“We’re all about the collaborative process. That’s the way we do things — someone writes a status update on Facebook, and everyone wants to comment on it and put in their own two cents. We re-Tweet — we interact that way. For seder, we want to see how the story can come together through different eyes,” said Terry Wunder, who lives in the Valley’s Moishe House.
With Haggadot.com, Levinson has tapped into the need for extreme personalization and multiple sources, allowing users both to contribute and to pull pages for a haggadah they can then download and print out to use on seder night.
DIYSeder.com, another site offering customizable haggadot, offers several tracts for users to choose from, and a for-pay premium service with extra features.
On Haggadot.com, artist, rabbis, comedians, professors and lay people of all ages and backgrounds are among the 180 people who have contributed.
In the past year, Haggadot.com became one of nine projects funded in the inaugural year of the Jewish New Media Innovation Fund, a collaboration of the Jim Joseph Foundation, Righteous Persons Foundation, and Charles and Lynn Schusterman Family Foundation.
While Levinson initially expected the users to come primarily from her own age cohort, the site has proven attractive among people of all ages who want to craft a customized seder experience.
The maror section, for instance, listed 21 entries by the week before Passover (and more were being added daily), including a simple poster of a lion screaming “maRoooar”; a Jewish World Watch contribution that discusses the bitterness of abandonment for refugees in Africa; and a take on the bitterness of alienation from interfaithfamily.com. A maror taste test asks seder-goers to consider what is most bitter: Romaine lettuce? Horseradish? Tonic water? Dark chocolate? A recipe for a maror cocktail includes vodka, raw beet and horseradish (there’s a salty karpas cocktail as well). For every section, there are several versions of a simple, traditional page — the blessing in Hebrew, English and transliteration, and stage directions, for instance.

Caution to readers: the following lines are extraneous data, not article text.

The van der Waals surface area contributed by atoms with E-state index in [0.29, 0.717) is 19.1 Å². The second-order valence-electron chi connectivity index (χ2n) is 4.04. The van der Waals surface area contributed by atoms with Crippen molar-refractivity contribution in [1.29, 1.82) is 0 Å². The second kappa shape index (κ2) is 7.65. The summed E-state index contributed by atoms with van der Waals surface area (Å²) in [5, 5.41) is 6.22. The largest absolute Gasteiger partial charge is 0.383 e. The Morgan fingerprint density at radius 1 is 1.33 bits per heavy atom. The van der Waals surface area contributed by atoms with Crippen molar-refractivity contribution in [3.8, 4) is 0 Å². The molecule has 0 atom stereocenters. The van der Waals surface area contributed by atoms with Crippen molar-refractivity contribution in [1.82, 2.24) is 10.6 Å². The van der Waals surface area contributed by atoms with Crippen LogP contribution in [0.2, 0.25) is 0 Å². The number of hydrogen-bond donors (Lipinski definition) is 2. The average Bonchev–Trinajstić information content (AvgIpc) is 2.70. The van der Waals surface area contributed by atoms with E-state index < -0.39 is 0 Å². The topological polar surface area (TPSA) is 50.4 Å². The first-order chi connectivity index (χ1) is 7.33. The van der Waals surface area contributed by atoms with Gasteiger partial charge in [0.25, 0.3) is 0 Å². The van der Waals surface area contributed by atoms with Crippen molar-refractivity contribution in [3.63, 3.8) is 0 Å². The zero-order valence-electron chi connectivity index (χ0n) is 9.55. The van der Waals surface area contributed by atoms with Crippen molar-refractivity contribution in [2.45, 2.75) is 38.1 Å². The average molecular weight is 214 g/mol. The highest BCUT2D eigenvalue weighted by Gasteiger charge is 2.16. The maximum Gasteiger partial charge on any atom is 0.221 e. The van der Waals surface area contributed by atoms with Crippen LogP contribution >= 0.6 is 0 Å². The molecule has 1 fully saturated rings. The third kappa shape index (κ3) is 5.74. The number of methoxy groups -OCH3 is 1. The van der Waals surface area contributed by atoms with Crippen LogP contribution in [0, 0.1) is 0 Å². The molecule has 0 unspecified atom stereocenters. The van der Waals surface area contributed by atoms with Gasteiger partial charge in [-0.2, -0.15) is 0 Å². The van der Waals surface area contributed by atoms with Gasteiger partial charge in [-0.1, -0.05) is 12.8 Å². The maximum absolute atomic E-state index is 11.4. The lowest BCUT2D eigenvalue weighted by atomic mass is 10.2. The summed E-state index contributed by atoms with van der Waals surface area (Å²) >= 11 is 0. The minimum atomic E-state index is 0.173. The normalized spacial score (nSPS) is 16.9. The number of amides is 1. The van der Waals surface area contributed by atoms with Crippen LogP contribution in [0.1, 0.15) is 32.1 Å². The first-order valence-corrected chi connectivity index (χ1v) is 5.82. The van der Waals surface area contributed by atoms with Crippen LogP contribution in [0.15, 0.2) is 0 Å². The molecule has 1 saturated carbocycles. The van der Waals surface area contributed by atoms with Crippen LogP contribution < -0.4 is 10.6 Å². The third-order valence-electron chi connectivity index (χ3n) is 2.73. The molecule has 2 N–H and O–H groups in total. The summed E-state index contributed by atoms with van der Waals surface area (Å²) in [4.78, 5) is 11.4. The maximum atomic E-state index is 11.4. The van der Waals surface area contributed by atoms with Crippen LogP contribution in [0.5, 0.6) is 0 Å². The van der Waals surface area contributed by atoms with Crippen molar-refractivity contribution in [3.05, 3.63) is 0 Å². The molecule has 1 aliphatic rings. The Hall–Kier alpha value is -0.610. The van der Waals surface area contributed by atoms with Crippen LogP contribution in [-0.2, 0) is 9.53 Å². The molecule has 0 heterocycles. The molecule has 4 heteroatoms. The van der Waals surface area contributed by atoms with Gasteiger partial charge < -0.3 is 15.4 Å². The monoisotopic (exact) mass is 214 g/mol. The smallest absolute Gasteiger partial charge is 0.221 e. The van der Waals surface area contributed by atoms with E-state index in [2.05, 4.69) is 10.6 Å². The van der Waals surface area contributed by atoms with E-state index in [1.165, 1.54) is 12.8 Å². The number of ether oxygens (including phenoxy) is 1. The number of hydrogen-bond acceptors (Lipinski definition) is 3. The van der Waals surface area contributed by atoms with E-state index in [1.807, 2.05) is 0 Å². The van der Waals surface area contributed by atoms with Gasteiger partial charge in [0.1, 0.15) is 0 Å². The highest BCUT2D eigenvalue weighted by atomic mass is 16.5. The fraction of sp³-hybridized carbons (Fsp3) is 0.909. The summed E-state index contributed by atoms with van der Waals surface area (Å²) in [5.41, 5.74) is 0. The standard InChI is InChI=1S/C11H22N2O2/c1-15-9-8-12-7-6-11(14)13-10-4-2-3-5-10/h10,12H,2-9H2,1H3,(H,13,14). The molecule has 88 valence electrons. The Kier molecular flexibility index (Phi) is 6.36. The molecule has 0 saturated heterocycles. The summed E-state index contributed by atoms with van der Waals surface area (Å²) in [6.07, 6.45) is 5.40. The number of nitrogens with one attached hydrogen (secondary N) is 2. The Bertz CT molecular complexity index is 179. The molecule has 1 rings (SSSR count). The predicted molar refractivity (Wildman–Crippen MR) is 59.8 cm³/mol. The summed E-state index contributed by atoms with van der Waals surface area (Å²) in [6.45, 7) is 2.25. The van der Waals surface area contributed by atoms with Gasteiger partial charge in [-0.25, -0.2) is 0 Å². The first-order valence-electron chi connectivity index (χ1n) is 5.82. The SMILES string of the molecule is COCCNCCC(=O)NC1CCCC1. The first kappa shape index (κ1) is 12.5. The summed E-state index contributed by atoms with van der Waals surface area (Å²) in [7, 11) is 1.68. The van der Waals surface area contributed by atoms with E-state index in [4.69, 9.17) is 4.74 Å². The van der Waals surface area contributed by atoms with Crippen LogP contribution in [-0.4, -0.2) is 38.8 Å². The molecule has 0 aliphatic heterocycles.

Videos on the site include school kids performing a Ten Plagues rap, an edgy animated Passover story, and a 20-second flip book. The video option will work for seder-goers who bring their iPads or laptops to the table – an increasing number, Levinson said (see accompanying story, Page 23).
ART AND THE SEDER
Art is a major component on Haggadot.com.
Ken Goldman, an Israel-based artist, plays with ritual objects with an insider’s intelligence and subtlety that induces viewers to about four seconds of brow-furrowing before figuring out his meaning. Goldman’s “Eco-bdikah set” is a spot-on satire, and he proffers a peel-and-stick ba’al teshuvah wine stain kit — for those whose clean haggadot might betray that they are new to Jewish life.
In a more traditionally drawn style, Will Deutsch’s sketches provide a caricature-like nostalgic take on Passover moments, including one showing a search for the afikomen, and another a school kid on a bench eying a sad piece of matzah while another boy enjoys a hamburger.
“I think that there is this question for a lot of people today of what is relevant to me about Judaism,” Deutsch said. “There are different ways in which they connect with it … and I think the works I make create a new visual vocabulary that represents cultural identifiers in a way that hasn’t been seen before.”